Florida Bill Protecting Domestic Violence Survivors and Their Pets Signed into Law
The bill, signed into law by Florida Gov. Ron DeSantis, takes effect July 1
Domestic violence survivors and their pets now have added protections in Florida thanks to the passage of a new bill.
The law, SB 1082, allows judges to include pets in restraining orders against domestic abusers and allows pets to remain with owners who are survivors of abuse. Florida Gov. Ron DeSantis signed the bill into the law in June and the protections will take effect beginning July 1.
"With this new law, Florida joins more than 30 other states who have enacted meaningful public policies to safeguard both humans and pets from violence in the home," the American Society for the Prevention of Cruelty to Animal (ASPCA) said in a statement responding to the Florida bill’s passage.
According to research from the ASPCA, one in four domestic violence survivors have reported returning to an abusive partner out of concern for their pet.
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Further, 71 percent of survivors reported that their partner had implicitly or explicitly threatened the animal as a way to maintain power and over 50 percent of pet-owning women entering domestic violence shelters reported that their abusers threatened, harmed, or killed a family pet.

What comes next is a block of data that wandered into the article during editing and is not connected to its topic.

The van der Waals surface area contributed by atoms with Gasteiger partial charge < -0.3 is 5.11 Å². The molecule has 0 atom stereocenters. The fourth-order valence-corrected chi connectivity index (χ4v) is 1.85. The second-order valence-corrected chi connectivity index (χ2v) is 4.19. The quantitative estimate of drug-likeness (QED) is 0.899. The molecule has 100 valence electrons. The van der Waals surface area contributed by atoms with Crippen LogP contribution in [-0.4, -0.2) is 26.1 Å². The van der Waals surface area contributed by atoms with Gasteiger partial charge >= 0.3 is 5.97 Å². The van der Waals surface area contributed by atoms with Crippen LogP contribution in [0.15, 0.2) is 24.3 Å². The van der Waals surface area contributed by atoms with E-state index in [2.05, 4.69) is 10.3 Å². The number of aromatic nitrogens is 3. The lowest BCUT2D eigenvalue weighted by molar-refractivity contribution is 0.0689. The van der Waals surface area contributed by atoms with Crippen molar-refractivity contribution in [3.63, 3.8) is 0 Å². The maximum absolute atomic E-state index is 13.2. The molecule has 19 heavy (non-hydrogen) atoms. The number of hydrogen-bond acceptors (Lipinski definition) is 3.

“Under normal circumstances, adults, children, and pets living in an abusive home often face major obstacles to escape harm’s way. Unfortunately, the necessity of staying at home to prevent the spread of COVID-19 has made this situation substantially more dangerous for both people and pets,” Jennifer Hobgood, senior director of state legislation for the ASPCA's Southeast Region, said in the statement.
"As our nation responds to this pandemic, reports of increasing rates of domestic violence have surfaced in many areas, including Florida," she added. "This lifesaving law now makes it clear that courts may include family pets in temporary restraining orders, and we thank Governor DeSantis for signing this bill to help domestic violence survivors and their pets reach safety."
Amy Carotenuto, executive director of the Flagler County Humane Society in Florida told local news outlet News13 that the new legislation "can really make a difference."
"People won’t have to hide, people can come forward, include their pet in their restraining orders and hopefully get some help," Carotenuto said. "It’s really exciting to be a part of making that kind of difference not only in Flagler County but across Florida."
If you are experiencing domestic violence, call the National Domestic Violence Hotline at 1-800-799-7233, or go to thehotline.org. All calls are toll-free and confidential. The hotline is available 24/7 in more than 170 languages.